Eduard Shevardnadze, President of Georgia, left Monday for Ankara at the start of two-day official visit to a neighbouring Turkey. He is expected to focus on security issues and a controversial oil pipeline project. Ankara and Tbilisi seem to have developed friendly ties since Georgia gained independence after the 1991 dissolution of the Soviet Union. Over the past three years, Turkey has reportedly donated some 13 million dollars for Georgia's defence needs. The two countries are also cooperating on an oil pipeline project, heavily backed by the US, that will carry oil and natural gas from Azerbaijan through Georgia to the Turkish Mediterranean port of Ceyhan, bypassing Russia. During Mr. Shevardnadze's visit to Turkey, the former Soviet foreign minister is also expected to broach the vexed question of stability in the Caucasus region, which has been plagued by ethnic conflicts since the fall of the Soviet Union. "In the course of the last few years, relations between Georgia and Turkey have developed a significant rhythm ... because the two countries have common strategic interests," Mr. Shevardnadze's spokesman Shalva Pichkhadze is quoted as saying by the France-Press news agency.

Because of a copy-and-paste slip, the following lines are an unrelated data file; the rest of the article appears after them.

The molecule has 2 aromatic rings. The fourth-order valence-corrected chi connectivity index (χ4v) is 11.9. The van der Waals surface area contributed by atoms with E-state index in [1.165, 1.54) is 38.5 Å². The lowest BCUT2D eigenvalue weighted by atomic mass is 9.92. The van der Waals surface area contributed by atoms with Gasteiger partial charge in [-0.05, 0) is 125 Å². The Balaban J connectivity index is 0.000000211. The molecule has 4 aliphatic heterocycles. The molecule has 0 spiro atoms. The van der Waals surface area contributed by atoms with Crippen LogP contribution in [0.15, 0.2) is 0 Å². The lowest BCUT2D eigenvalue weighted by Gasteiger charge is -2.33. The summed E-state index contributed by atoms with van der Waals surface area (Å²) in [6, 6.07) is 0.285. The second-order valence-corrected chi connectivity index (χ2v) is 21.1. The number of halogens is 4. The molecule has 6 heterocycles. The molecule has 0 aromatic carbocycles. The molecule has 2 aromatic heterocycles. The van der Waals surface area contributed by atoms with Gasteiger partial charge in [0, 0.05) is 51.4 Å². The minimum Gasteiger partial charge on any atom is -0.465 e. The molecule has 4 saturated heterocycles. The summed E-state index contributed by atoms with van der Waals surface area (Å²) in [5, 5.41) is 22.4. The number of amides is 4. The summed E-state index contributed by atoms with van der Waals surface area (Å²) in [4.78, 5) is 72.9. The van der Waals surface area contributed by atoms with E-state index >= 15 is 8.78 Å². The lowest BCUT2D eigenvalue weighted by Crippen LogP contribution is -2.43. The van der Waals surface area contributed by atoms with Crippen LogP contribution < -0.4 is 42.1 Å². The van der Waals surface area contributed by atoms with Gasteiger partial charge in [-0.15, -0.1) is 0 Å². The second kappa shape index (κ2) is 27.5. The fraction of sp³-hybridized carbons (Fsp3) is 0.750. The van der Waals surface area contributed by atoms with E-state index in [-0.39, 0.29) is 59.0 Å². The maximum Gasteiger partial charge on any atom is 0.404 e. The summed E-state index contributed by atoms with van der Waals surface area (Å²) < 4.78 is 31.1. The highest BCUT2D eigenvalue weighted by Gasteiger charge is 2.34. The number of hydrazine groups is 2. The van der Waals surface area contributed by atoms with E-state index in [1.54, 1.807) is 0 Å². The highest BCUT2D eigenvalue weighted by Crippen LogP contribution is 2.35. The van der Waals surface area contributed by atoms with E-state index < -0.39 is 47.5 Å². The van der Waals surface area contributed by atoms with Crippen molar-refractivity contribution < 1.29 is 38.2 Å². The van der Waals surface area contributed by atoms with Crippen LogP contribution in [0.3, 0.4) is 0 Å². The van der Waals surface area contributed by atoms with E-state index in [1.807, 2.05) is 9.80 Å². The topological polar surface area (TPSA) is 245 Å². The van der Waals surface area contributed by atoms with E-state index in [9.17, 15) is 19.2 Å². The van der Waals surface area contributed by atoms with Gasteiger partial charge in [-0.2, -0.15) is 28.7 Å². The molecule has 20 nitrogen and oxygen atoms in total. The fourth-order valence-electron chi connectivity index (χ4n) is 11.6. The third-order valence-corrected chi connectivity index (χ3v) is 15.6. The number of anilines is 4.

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Satellite images of the destroyed headquarters of the Main Directorate of Intelligence (GUR) of the Ukrainian Defence Ministry appeared on the Internet